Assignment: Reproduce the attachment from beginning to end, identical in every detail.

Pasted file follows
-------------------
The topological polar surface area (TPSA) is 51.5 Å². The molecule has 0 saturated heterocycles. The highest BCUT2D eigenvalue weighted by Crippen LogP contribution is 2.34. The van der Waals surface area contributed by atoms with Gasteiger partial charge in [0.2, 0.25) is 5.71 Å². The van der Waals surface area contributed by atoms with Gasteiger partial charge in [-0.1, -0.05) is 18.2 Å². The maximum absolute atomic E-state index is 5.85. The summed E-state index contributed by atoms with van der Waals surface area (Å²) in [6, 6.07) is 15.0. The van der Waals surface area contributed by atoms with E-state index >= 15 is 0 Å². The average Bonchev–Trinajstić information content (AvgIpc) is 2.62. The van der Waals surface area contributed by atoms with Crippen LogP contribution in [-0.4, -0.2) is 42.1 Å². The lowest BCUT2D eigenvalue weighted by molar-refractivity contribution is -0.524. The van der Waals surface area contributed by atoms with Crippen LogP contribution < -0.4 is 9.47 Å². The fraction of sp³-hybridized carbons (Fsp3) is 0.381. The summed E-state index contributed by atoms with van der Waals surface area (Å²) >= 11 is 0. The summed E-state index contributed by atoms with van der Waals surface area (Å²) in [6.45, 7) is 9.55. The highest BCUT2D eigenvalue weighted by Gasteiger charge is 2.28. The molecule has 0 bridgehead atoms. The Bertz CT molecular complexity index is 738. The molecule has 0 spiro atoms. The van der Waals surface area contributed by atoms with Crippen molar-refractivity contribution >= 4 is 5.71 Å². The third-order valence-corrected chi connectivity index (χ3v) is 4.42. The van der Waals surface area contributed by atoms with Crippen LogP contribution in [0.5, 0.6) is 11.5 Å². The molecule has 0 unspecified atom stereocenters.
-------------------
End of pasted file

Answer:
The topological polar surface area (TPSA) is 51.5 Å². The molecule has 0 saturated heterocycles. The highest BCUT2D eigenvalue weighted by Crippen LogP contribution is 2.34. The van der Waals surface area contributed by atoms with Gasteiger partial charge in [0.2, 0.25) is 5.71 Å². The van der Waals surface area contributed by atoms with Gasteiger partial charge in [-0.1, -0.05) is 18.2 Å². The maximum absolute atomic E-state index is 5.85. The summed E-state index contributed by atoms with van der Waals surface area (Å²) in [6, 6.07) is 15.0. The van der Waals surface area contributed by atoms with E-state index >= 15 is 0 Å². The average Bonchev–Trinajstić information content (AvgIpc) is 2.62. The van der Waals surface area contributed by atoms with Crippen LogP contribution in [-0.4, -0.2) is 42.1 Å². The lowest BCUT2D eigenvalue weighted by molar-refractivity contribution is -0.524. The van der Waals surface area contributed by atoms with Crippen LogP contribution < -0.4 is 9.47 Å². The fraction of sp³-hybridized carbons (Fsp3) is 0.381. The summed E-state index contributed by atoms with van der Waals surface area (Å²) >= 11 is 0. The summed E-state index contributed by atoms with van der Waals surface area (Å²) in [6.45, 7) is 9.55. The highest BCUT2D eigenvalue weighted by Gasteiger charge is 2.28. The molecule has 0 bridgehead atoms. The Bertz CT molecular complexity index is 738. The molecule has 0 spiro atoms. The van der Waals surface area contributed by atoms with Crippen molar-refractivity contribution >= 4 is 5.71 Å². The third-order valence-corrected chi connectivity index (χ3v) is 4.42. The van der Waals surface area contributed by atoms with Crippen LogP contribution in [0.5, 0.6) is 11.5 Å². The molecule has 0 unspecified atom stereocenters.